Written on October 7, 2014 at 1:44 pm , by Janet Taylor
As an 8-year-old thrilled to be in the beautiful, green outdoors of Michigan for summer camp, I learned a lifelong lesson. While splashing in the cool water, I heard a whistle blow. It was a “buddy check.” The piercing sound meant that you had to quickly find your assigned buddy. Panic ensued when it was determined that a camper—my assigned buddy—was missing.
Thankfully, I had been told in advance that this would happen. The camp counselors had planned the exercise to keep the head swim counselor on his toes and teach the campers the importance of looking out for your buddy. Their scheme worked. I have never forgotten the emotion and chaos of that afternoon, as well as the relief when the camper turned up on the sandy shores of the beach.
With my own daughters, I’ve tried to pass along the importance of simply staying in contact with and keeping an eye on friends in social situations, especially late at night. I still say it, tolerating the rolled eyes or silence as they saunter out my door.
A few weekends ago I went to visit my youngest daughter, who is now in her fourth year at the University of Virginia. It was the same weekend that first-year student Hannah Graham went missing. Like most of you, I have watched the news coverage hoping that Hannah will be found safe, and feeling heartbroken at the sight of the anguish etched into the faces of her loving parents.
Tragedies have a way of generating what-ifs and identifying ways to prevent them from happening again. One of the more touching tips came from Hannah’s devastated parents, John and Sue Graham, who stated: ”For those students planning to unwind this weekend, please be extra vigilant when you are out and walk with a buddy.”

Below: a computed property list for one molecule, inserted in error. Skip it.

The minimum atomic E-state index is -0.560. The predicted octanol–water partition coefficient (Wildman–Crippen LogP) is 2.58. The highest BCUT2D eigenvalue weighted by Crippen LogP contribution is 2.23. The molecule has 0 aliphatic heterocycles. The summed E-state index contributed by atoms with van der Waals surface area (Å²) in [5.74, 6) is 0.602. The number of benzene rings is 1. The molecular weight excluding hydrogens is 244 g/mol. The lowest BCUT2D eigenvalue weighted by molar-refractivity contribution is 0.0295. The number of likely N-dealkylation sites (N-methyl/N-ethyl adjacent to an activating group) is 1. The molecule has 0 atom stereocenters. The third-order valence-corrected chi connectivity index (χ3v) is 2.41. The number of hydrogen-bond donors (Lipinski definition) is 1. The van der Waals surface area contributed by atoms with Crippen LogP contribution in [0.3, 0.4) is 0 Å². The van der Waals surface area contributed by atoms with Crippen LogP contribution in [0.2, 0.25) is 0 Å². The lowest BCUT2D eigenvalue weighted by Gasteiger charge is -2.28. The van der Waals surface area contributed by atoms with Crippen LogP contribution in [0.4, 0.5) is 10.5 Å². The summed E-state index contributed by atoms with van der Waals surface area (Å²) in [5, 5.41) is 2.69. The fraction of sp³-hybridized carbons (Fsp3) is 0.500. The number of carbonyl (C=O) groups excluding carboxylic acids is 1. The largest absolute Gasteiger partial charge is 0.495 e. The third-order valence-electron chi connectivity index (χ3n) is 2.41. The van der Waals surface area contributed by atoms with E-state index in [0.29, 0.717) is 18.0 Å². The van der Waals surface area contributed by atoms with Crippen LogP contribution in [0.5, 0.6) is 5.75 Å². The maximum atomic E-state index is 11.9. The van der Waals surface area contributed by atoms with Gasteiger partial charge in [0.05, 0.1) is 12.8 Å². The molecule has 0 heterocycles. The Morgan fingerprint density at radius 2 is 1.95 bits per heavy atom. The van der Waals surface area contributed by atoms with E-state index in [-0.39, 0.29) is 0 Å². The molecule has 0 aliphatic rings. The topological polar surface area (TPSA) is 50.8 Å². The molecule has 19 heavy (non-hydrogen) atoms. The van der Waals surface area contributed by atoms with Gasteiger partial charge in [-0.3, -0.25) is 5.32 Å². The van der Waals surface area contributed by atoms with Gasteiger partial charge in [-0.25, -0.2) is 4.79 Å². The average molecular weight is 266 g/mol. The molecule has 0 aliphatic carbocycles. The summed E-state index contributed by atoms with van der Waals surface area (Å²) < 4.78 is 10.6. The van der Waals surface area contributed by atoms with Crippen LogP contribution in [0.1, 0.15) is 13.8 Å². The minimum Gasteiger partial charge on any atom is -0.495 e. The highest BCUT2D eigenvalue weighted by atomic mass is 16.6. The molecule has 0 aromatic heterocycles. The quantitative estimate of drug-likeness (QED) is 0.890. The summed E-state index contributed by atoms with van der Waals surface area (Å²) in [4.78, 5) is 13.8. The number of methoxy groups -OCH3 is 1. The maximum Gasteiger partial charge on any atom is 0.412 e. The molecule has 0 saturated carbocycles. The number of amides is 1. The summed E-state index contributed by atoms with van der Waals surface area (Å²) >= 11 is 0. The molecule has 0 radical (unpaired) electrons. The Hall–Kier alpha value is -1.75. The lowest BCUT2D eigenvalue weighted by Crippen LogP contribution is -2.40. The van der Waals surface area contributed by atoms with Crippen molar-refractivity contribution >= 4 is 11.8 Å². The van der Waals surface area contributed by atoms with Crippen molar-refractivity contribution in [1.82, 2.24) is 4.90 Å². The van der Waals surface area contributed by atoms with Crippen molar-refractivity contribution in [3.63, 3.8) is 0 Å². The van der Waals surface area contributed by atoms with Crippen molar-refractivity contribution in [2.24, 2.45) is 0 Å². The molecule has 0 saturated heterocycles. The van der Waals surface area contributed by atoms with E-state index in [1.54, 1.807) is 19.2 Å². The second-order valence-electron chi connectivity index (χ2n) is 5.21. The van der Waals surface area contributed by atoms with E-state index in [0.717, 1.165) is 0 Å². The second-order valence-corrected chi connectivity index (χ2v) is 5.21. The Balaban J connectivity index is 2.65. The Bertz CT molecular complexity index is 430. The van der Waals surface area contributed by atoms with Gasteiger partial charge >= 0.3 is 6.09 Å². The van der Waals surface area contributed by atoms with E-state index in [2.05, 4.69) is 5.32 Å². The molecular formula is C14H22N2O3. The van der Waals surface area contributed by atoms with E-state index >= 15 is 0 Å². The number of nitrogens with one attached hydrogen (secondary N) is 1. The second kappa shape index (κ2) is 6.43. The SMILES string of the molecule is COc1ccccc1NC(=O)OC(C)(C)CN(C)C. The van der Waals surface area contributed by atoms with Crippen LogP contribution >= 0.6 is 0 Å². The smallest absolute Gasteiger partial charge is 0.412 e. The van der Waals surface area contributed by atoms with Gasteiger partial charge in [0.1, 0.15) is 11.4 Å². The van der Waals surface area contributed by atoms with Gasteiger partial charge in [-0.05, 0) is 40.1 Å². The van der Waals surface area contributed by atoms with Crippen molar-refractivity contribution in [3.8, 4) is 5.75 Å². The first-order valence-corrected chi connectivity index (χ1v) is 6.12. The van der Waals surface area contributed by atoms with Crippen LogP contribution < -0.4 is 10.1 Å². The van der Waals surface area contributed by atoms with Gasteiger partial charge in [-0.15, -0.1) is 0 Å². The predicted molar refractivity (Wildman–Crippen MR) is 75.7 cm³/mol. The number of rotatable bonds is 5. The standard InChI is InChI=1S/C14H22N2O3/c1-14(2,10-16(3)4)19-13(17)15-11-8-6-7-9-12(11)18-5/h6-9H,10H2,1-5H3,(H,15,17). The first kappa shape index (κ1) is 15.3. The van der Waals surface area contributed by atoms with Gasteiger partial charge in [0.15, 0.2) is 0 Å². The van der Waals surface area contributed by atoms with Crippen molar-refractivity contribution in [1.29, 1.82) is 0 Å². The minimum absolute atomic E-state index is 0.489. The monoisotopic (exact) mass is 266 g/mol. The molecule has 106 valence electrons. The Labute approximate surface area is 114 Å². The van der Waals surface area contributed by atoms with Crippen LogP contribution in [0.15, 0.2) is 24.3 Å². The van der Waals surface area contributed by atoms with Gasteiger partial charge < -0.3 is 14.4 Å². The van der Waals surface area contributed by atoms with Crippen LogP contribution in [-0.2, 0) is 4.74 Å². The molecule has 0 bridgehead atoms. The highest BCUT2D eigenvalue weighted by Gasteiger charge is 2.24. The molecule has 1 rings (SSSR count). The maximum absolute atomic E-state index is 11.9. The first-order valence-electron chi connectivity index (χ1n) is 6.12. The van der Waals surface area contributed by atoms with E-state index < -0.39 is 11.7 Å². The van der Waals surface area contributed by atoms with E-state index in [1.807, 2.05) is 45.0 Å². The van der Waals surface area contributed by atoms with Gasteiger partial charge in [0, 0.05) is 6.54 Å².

We can also remind our teenagers to keep their cell phones charged, to let their friends know where they are going, to never leave a party or event with someone they don’t know, to keep their eyes on their cups at all times, and to choose someone to buddy up with and call the police immediately if they can’t locate them. It’s better to raise a false alarm then to lose time in a search.
My prayers and thoughts are with the Graham family and any other families with missing loved ones. May they all return safely.
Have you talked to your child about buddying up whether they’re at the beach or on a college campus? Post a comment and tell me what you suggested.
Got a question for Dr. Janet? Email her at email@example.com.
Written on October 1, 2012 at 1:50 pm , by Paula Chin
Thank goodness my kid is only 11, so I’ve got another 7 years before panic time. But like a good Girl Scout, I like to be prepared, so when Family Circle decided to do a story on buying your teen’s first car, I grabbed the wheel so I could get a little driver’s ed myself.
I live in Manhattan, where it’s not so common for parents to have cars, much less for their teens to be driving them. But I happen to have an economical, ultra-reliable Honda Civic coupe that I tool around in for shopping runs and weekend jaunts. The engine still purrs and I don’t put much mileage on it, so I figure it could be my daughter’s first car once she turns 18. Plus it’s got so many dings and scratches that it won’t matter how many more she adds.
Her dad is as frugal as I am, but laughs at me about this, since my beloved Honda will be a hoary 21 years old (!) and probably too much of junker once our girl starts driving. Turns out he’s right. Writer Rick Newman’s piece in the November issue of Family Circle taught me—among many other things—that as solid as my Honda seems, it doesn’t have the requisite 6 air bags (2 in front, plus 2 side impact and 2 side curtain bags) to be safe. Plus, it’s not hefty enough to offer the best protection in a crash (you want at least a midsize sedan for that). In fact, his guide on buying a good used car is so smart and succinct that I’m tearing it out and filing it away for the year 2019.
Did you find the story helpful? Any tips you would add?
Paula Chin is a senior editor at Family Circle.